Meanwhile, in China, signs of financial liberalisation and slowing growth were a reminder that the world’s second-largest economy remains in transition towards a consumer-led economy under the auspices of the Communist Party. China’s central bank said that controls on the interest rates for savers would be lifted within two years. Weak production and retail figures added to fears that growth could fall below the government’s 7.5% level. And concerns persist over a Chinese credit bubble, while commodity prices continue to slide on slowing demand from China. Nick Purves of fund manager RWC Partners says that investors looking at China need to assess the risks and rewards and whether companies have the balance sheets and starting valuations to withstand disruption. “Markets don’t think there will be a credit crunch in China – although there absolutely could be,” adds Purves. “The accumulation of credit has been astounding over the last five years.”

East meets west

The slowing growth in China and the Ukraine crisis unnerved investors in the Nikkei 225 Stock Average, which lost 3.3% on Friday to close at 14,328 points and ended its worst week since July last year with a total loss of 6.2%. The index has lost 12% so far this year, although this comes off a high of 16,320 points at the end of 2013. Japan’s financial markets remain sensitive to changes in global investor sentiment as large amounts of international capital move rapidly in and out of Tokyo. The yen as a perceived safe-haven currency also gained against the dollar, and put pressure on Japanese exporters as trade figures weakened.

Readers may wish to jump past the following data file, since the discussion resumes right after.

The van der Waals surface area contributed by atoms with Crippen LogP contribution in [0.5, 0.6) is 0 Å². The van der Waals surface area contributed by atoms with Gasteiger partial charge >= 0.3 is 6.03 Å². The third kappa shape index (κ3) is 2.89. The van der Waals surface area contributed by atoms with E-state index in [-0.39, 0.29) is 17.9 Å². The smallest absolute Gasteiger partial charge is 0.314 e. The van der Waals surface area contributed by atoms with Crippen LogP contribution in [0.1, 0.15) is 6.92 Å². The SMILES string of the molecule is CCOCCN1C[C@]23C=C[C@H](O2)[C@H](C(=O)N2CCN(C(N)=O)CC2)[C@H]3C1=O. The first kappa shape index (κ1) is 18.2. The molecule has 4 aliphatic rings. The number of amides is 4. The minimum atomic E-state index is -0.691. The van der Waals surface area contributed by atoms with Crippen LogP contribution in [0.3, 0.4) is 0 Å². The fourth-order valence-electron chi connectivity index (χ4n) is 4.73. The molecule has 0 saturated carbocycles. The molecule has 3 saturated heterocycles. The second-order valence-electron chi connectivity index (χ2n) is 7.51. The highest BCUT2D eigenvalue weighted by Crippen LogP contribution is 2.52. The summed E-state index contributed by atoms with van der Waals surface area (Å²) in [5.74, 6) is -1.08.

In New York, the S&P 500 index lost 0.3% on Friday and ended the week down 1.6% at 1,841 points as developments in China and Ukraine offset positive US retail sales and unemployment data. However, Wall Street remains bullish with the index only slightly off its 52-week high of 1,888 points, set earlier this month, and the 1,900 level that would mark a new record in its six-year rally. The demand for perceived safe-haven assets as shelter from Russian and Chinese risks also pushed down yields, which move inversely to price, on 10-year US Treasuries by 14 basis points to 2.65%.